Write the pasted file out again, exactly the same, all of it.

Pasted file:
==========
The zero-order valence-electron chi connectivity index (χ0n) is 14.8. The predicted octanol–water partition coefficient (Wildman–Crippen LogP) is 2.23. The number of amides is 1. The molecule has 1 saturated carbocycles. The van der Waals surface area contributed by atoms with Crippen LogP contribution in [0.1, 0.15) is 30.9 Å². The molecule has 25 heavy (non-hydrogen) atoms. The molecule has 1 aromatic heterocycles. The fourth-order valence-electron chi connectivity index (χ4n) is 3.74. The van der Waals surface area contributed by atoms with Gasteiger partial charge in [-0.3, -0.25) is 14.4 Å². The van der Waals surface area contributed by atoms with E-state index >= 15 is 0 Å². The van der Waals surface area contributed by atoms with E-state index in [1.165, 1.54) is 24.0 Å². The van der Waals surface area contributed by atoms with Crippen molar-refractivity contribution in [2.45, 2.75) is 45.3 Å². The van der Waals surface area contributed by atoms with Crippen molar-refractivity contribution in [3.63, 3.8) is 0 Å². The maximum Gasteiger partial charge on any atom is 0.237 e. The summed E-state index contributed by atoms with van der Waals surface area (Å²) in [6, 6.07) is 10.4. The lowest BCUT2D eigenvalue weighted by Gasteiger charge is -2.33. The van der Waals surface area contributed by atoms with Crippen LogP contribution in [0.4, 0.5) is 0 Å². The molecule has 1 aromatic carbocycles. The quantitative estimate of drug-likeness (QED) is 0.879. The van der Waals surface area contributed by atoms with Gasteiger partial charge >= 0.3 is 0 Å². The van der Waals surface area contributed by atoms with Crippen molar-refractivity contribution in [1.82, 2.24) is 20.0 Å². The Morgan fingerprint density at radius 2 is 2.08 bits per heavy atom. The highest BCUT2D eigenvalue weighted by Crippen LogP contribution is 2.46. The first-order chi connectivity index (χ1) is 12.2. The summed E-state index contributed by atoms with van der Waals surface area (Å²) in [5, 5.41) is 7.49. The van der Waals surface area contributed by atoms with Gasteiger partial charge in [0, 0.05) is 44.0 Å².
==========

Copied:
The zero-order valence-electron chi connectivity index (χ0n) is 14.8. The predicted octanol–water partition coefficient (Wildman–Crippen LogP) is 2.23. The number of amides is 1. The molecule has 1 saturated carbocycles. The van der Waals surface area contributed by atoms with Crippen LogP contribution in [0.1, 0.15) is 30.9 Å². The molecule has 25 heavy (non-hydrogen) atoms. The molecule has 1 aromatic heterocycles. The fourth-order valence-electron chi connectivity index (χ4n) is 3.74. The van der Waals surface area contributed by atoms with Gasteiger partial charge in [-0.3, -0.25) is 14.4 Å². The van der Waals surface area contributed by atoms with E-state index >= 15 is 0 Å². The van der Waals surface area contributed by atoms with E-state index in [1.165, 1.54) is 24.0 Å². The van der Waals surface area contributed by atoms with Crippen molar-refractivity contribution in [2.45, 2.75) is 45.3 Å². The van der Waals surface area contributed by atoms with Crippen molar-refractivity contribution in [3.63, 3.8) is 0 Å². The maximum Gasteiger partial charge on any atom is 0.237 e. The summed E-state index contributed by atoms with van der Waals surface area (Å²) in [6, 6.07) is 10.4. The lowest BCUT2D eigenvalue weighted by Gasteiger charge is -2.33. The van der Waals surface area contributed by atoms with Crippen LogP contribution in [0.4, 0.5) is 0 Å². The molecule has 1 aromatic carbocycles. The quantitative estimate of drug-likeness (QED) is 0.879. The van der Waals surface area contributed by atoms with Gasteiger partial charge >= 0.3 is 0 Å². The van der Waals surface area contributed by atoms with Crippen molar-refractivity contribution in [1.82, 2.24) is 20.0 Å². The Morgan fingerprint density at radius 2 is 2.08 bits per heavy atom. The highest BCUT2D eigenvalue weighted by Crippen LogP contribution is 2.46. The first-order chi connectivity index (χ1) is 12.2. The summed E-state index contributed by atoms with van der Waals surface area (Å²) in [5, 5.41) is 7.49. The van der Waals surface area contributed by atoms with Gasteiger partial charge in [0, 0.05) is 44.0 Å².